Comment Period Extended to 3/23/2015 for Notice of Proposed Rulemaking (NPRM) for FDAAA 801 and NIH Draft Reporting Policy for NIH-Funded Trials

Pharmacists and Pharmacy Technicians to Improve Admission Medication History Accuracy

This study is ongoing, but not recruiting participants.
Sponsor:
Information provided by (Responsible Party):
Josh Pevnick, Cedars-Sinai Medical Center
ClinicalTrials.gov Identifier:
NCT02026453
First received: December 31, 2013
Last updated: February 5, 2015
Last verified: February 2015
  Purpose

We will test two interventions to improve the accuracy of medication histories obtained at hospital admission. The interventions will target elderly and chronically ill patients prone to erroneous medication histories and resultant medication errors. For targeted patients, we will test the effect of using pharmacists and pharmacy technicians to obtain an initial medication history. This will be studied using a randomized controlled trial of usual care (which involves nurses and physicians) vs usual care + pharmacists vs usual care + pharmacy technicians to obtain an admission medication history.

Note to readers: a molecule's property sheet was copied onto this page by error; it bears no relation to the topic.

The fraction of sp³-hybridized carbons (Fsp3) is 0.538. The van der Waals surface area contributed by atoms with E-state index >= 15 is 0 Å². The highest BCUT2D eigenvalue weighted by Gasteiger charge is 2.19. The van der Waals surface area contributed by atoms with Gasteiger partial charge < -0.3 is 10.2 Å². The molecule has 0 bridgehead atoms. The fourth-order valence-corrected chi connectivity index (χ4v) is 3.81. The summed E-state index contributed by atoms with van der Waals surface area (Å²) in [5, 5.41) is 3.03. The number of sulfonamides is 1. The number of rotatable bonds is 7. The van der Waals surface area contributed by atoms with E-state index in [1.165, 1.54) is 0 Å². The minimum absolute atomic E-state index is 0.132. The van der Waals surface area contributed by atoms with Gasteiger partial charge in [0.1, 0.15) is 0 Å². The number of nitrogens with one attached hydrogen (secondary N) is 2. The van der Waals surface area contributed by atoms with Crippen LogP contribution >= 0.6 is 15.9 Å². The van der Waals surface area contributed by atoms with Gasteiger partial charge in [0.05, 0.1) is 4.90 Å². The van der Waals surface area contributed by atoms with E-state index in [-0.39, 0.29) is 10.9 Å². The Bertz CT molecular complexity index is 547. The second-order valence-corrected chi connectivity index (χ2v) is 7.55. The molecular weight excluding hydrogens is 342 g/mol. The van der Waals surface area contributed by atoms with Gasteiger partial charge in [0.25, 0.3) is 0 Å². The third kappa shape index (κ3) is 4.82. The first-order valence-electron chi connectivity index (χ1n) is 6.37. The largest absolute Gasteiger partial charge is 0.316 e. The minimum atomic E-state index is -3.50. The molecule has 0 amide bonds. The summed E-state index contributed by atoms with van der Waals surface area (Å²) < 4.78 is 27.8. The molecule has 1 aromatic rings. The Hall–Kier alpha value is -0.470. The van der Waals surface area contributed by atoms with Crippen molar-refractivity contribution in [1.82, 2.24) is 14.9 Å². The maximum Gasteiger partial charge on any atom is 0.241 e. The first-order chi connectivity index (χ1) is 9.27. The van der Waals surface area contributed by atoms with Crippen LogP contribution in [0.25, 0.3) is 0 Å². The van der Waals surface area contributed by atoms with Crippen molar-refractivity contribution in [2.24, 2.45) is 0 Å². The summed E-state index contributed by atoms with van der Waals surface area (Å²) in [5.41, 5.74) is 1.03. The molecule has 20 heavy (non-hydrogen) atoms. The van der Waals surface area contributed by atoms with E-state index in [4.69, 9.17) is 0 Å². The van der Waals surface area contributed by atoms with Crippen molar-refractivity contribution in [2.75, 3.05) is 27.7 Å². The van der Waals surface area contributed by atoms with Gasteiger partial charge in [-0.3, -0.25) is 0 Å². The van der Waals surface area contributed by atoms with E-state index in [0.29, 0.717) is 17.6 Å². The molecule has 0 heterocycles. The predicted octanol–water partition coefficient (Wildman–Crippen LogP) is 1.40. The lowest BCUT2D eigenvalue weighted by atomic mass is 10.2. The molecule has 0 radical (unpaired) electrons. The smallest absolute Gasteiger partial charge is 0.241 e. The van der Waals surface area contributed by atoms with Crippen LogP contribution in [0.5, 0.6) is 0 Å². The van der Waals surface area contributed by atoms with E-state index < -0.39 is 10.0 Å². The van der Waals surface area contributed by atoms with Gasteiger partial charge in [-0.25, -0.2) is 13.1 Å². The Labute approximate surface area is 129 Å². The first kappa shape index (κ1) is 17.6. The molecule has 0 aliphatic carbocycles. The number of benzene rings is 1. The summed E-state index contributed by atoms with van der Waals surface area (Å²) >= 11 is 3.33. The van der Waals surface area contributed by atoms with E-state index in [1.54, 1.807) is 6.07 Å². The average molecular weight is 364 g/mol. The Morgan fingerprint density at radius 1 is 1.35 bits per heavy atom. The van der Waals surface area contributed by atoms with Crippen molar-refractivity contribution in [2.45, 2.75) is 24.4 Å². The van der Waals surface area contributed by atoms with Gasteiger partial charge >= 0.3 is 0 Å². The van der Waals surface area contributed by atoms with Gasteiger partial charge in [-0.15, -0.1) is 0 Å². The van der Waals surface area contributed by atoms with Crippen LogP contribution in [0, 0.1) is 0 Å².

Our overarching hypothesis is that by leveraging pharmacists and pharmacy technicians we can minimize admission medication history errors and related downstream events.


Condition Intervention Phase
Adverse Drug Events
Other: Pharmacist obtains admission medication history
Other: Pharmacy technician obtains admission medication history
Phase 2
Phase 3

Study Type: Interventional
Study Design: Allocation: Randomized
Endpoint Classification: Efficacy Study
Intervention Model: Parallel Assignment
Masking: Open Label
Primary Purpose: Health Services Research
Official Title: Pharmacists and Pharmacy Technicians to Improve Admission Medication History Accuracy

Further study details as provided by Cedars-Sinai Medical Center:

Primary Outcome Measures:
  • Medication History Errors, or Medication Order Errors [ Time Frame: within 48 hours of hospital admission ] [ Designated as safety issue: Yes ]
    The project was originally funded to measure the effect of these interventions on medication history errors. We are currently applying for more funding which would allow us to use the more meaningful, more downstream outcome of medication order errors, and this will become the primary outcome if funding for such is received.


Enrollment: 283
Study Start Date: January 2014
Estimated Study Completion Date: May 2015
Primary Completion Date: February 2014 (Final data collection date for primary outcome measure)
Arms Assigned Interventions
No Intervention: Usual care
Physicians and nurses obtain admission medication history.
Experimental: Pharmacist obtains home med hx
Pharmacist obtains admission medication history, although usual care practices may also continue.
Other: Pharmacist obtains admission medication history
Experimental: Pharm tech obtains home med hx
Pharmacy technician obtains admission medication history, although usual care practices may also continue.
Other: Pharmacy technician obtains admission medication history